The Invisible Hand

The most surreal thing about the TFA Institute experience is the way the organization “models” the very techniques they’re teaching you to use. It’s like being a caged animal in a zoo, and at the same time having your own pets to train and take care of. Bizarre. So while they’re teaching you about investing students and classroom management, they’re using the exact same manipulations on you to keep you in line. And this is pretty much completely necessary, because morale gets pretty low when they’re asking you to sit in 90 minute workshops, 4 times a day, on 4 hours of sleep. The workshops themselves are modeled after lessons, which means for 90 minutes at a time, you get to fill out worksheets, write reflections, and be spoken to as if you were a 6th grader. This is exactly as irritating as it sounds, but the most remarkable things about it are 1) how well it works, and 2) how unaware most of the corps members here are of what’s going on. So while so many people are so resistant to what is commonly referred to as the “TFA Kool-Aid”, they don’t realize that the same strategies they don’t take seriously are what’s keeping us compliant with the ridiculous numbers of demands and deadlines the organization makes of us.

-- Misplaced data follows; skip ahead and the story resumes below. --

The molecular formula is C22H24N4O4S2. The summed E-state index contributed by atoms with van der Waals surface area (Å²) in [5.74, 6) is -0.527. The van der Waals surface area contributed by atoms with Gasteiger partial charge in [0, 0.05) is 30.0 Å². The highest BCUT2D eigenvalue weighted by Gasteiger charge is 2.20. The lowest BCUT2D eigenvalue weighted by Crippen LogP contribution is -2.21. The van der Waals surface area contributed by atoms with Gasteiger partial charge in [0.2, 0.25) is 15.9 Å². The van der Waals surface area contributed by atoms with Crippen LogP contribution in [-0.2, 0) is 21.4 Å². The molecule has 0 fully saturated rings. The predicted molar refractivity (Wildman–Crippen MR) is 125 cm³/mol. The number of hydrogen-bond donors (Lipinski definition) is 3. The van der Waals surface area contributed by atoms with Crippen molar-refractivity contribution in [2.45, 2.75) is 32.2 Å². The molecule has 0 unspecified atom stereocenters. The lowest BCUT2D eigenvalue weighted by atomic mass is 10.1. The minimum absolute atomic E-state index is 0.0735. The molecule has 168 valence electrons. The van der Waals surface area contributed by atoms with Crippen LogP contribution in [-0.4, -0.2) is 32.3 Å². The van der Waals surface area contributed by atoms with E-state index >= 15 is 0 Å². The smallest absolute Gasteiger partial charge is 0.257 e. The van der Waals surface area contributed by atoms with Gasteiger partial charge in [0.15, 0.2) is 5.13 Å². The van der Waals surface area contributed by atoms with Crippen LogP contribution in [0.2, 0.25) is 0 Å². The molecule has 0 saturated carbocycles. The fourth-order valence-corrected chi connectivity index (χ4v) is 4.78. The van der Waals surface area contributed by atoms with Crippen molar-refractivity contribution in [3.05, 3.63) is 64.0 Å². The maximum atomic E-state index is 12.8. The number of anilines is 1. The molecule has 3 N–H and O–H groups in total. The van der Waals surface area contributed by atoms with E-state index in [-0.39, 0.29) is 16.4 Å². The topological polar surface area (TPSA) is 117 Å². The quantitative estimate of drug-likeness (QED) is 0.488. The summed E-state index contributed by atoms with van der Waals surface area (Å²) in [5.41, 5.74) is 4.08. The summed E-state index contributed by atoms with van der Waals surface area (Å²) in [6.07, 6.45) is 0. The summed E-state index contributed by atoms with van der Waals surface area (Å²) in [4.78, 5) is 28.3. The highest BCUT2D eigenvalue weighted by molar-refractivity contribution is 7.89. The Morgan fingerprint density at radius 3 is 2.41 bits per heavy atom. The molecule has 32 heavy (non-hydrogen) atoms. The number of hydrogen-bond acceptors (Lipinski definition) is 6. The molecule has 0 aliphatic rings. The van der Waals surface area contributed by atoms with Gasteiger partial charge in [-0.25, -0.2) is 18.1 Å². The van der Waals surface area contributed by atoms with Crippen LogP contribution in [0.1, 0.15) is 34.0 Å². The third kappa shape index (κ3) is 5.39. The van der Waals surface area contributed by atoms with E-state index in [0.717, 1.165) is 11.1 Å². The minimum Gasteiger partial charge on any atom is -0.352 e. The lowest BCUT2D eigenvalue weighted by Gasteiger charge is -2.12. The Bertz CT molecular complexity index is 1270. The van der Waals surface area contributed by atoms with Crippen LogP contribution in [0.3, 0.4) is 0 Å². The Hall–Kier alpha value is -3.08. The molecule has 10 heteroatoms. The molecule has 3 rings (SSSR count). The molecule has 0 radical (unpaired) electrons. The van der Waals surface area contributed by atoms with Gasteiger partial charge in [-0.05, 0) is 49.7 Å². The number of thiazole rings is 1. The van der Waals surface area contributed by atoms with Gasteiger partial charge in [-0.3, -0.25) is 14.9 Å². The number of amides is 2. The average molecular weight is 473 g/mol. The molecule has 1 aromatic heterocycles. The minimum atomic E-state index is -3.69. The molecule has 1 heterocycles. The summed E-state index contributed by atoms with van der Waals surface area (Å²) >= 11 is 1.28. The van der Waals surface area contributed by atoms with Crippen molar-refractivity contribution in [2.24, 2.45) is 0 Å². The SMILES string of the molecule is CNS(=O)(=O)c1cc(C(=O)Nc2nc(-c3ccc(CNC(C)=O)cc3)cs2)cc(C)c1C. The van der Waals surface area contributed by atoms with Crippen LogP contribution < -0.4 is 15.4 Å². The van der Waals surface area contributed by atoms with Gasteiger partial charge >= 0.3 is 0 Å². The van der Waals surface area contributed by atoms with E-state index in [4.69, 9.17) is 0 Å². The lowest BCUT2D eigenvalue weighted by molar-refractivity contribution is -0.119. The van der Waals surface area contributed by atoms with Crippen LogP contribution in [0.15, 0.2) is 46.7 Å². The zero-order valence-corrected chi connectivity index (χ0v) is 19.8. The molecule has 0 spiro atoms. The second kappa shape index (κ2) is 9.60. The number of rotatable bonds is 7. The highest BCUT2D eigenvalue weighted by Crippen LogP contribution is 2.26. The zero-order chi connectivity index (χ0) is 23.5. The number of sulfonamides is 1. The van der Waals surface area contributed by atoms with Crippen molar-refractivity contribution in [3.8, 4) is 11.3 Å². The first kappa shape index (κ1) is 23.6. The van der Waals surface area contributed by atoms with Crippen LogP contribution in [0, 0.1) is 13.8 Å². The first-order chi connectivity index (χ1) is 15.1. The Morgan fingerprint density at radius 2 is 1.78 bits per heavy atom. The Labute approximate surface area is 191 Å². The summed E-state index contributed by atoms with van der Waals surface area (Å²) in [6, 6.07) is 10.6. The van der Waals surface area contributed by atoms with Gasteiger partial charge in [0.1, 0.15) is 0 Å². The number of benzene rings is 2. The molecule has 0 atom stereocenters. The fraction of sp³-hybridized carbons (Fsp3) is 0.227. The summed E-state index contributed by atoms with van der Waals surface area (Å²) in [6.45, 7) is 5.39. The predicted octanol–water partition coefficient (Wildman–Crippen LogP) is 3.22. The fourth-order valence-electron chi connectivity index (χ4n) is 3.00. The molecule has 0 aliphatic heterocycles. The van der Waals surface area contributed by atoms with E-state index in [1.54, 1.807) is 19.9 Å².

I don’t write this to bash TFA. The whole operation really is quite incredible. It’s just weird being on the inside of the machine. For such a large organization with such a complicated mission, it’s amazing how the whole thing works like clockwork. TFA tells you in December that you’re going to get your Pre-Institute reading package on March 3, and sure enough, it shows up that exact day. There’s an entire hierarchy of operations, programming, and management working nonstop to make sure that the only thing the teachers worry about is student achievement. It’s far from perfect, but two of the central tenets of TFA are data analysis and continuously increasing effectiveness, and the whole organization operates with these things in mind. As hard and frustrating as Institute can be at times, it’s amazing to hear how much it has been refined each year. And whoever runs operations and logistics does an incredible job. Information and signage appear and disappear on a daily basis, yet no one ever actually witnesses people doing any work. Corps members occasionally vanish without a trace (for just cause, I’m sure). All of the support staff we work directly with presumably work for other support staff, who work for a yet higher level of staff. And so the pyramid goes, all the way up to Wendy Kopp at the top, who most of us imagine as some sort of puppet master, surrounded by her cult of personality, controlling all the abstract details from a futuristic Minority Report-style computer console. It’s the Invisible Hand of TFA working relentlessly, with the single-minded goal of closing the achievement gap.

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